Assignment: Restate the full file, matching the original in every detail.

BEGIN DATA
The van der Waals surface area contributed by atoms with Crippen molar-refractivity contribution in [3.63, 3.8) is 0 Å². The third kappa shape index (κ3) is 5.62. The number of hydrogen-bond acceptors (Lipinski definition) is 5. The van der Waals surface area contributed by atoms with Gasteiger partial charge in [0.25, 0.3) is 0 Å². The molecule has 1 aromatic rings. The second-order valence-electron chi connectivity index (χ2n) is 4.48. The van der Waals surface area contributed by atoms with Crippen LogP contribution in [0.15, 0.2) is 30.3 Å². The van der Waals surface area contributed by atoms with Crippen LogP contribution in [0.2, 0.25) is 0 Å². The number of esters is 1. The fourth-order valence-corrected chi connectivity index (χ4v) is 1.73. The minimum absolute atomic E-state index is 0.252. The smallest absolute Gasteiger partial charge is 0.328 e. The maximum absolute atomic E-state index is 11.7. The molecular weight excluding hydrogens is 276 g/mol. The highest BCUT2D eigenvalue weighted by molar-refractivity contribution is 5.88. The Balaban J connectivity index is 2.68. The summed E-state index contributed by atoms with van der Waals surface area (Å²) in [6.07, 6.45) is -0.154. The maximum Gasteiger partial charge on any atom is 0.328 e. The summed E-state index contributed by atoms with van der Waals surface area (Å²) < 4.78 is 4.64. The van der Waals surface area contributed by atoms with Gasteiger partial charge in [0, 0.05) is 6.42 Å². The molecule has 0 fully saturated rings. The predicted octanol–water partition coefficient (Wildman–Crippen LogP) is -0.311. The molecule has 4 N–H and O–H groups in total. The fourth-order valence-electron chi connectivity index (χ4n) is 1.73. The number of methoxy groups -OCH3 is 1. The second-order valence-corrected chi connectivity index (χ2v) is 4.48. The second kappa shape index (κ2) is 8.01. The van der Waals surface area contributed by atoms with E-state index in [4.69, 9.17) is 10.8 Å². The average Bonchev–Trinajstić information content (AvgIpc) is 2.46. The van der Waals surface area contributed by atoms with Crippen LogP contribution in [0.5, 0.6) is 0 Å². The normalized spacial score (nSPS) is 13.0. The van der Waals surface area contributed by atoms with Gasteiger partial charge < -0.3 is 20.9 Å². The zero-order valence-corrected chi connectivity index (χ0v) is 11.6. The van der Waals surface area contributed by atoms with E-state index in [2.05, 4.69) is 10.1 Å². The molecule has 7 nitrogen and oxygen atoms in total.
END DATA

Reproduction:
The van der Waals surface area contributed by atoms with Crippen molar-refractivity contribution in [3.63, 3.8) is 0 Å². The third kappa shape index (κ3) is 5.62. The number of hydrogen-bond acceptors (Lipinski definition) is 5. The van der Waals surface area contributed by atoms with Gasteiger partial charge in [0.25, 0.3) is 0 Å². The molecule has 1 aromatic rings. The second-order valence-electron chi connectivity index (χ2n) is 4.48. The van der Waals surface area contributed by atoms with Crippen LogP contribution in [0.15, 0.2) is 30.3 Å². The van der Waals surface area contributed by atoms with Crippen LogP contribution in [0.2, 0.25) is 0 Å². The number of esters is 1. The fourth-order valence-corrected chi connectivity index (χ4v) is 1.73. The minimum absolute atomic E-state index is 0.252. The smallest absolute Gasteiger partial charge is 0.328 e. The maximum absolute atomic E-state index is 11.7. The molecular weight excluding hydrogens is 276 g/mol. The highest BCUT2D eigenvalue weighted by molar-refractivity contribution is 5.88. The Balaban J connectivity index is 2.68. The summed E-state index contributed by atoms with van der Waals surface area (Å²) in [6.07, 6.45) is -0.154. The maximum Gasteiger partial charge on any atom is 0.328 e. The summed E-state index contributed by atoms with van der Waals surface area (Å²) < 4.78 is 4.64. The van der Waals surface area contributed by atoms with Gasteiger partial charge in [0, 0.05) is 6.42 Å². The molecule has 0 fully saturated rings. The predicted octanol–water partition coefficient (Wildman–Crippen LogP) is -0.311. The molecule has 4 N–H and O–H groups in total. The fourth-order valence-electron chi connectivity index (χ4n) is 1.73. The number of methoxy groups -OCH3 is 1. The second-order valence-corrected chi connectivity index (χ2v) is 4.48. The second kappa shape index (κ2) is 8.01. The van der Waals surface area contributed by atoms with E-state index in [4.69, 9.17) is 10.8 Å². The average Bonchev–Trinajstić information content (AvgIpc) is 2.46. The van der Waals surface area contributed by atoms with Crippen LogP contribution in [0.5, 0.6) is 0 Å². The normalized spacial score (nSPS) is 13.0. The van der Waals surface area contributed by atoms with Gasteiger partial charge < -0.3 is 20.9 Å². The zero-order valence-corrected chi connectivity index (χ0v) is 11.6. The van der Waals surface area contributed by atoms with E-state index in [2.05, 4.69) is 10.1 Å². The molecule has 7 nitrogen and oxygen atoms in total.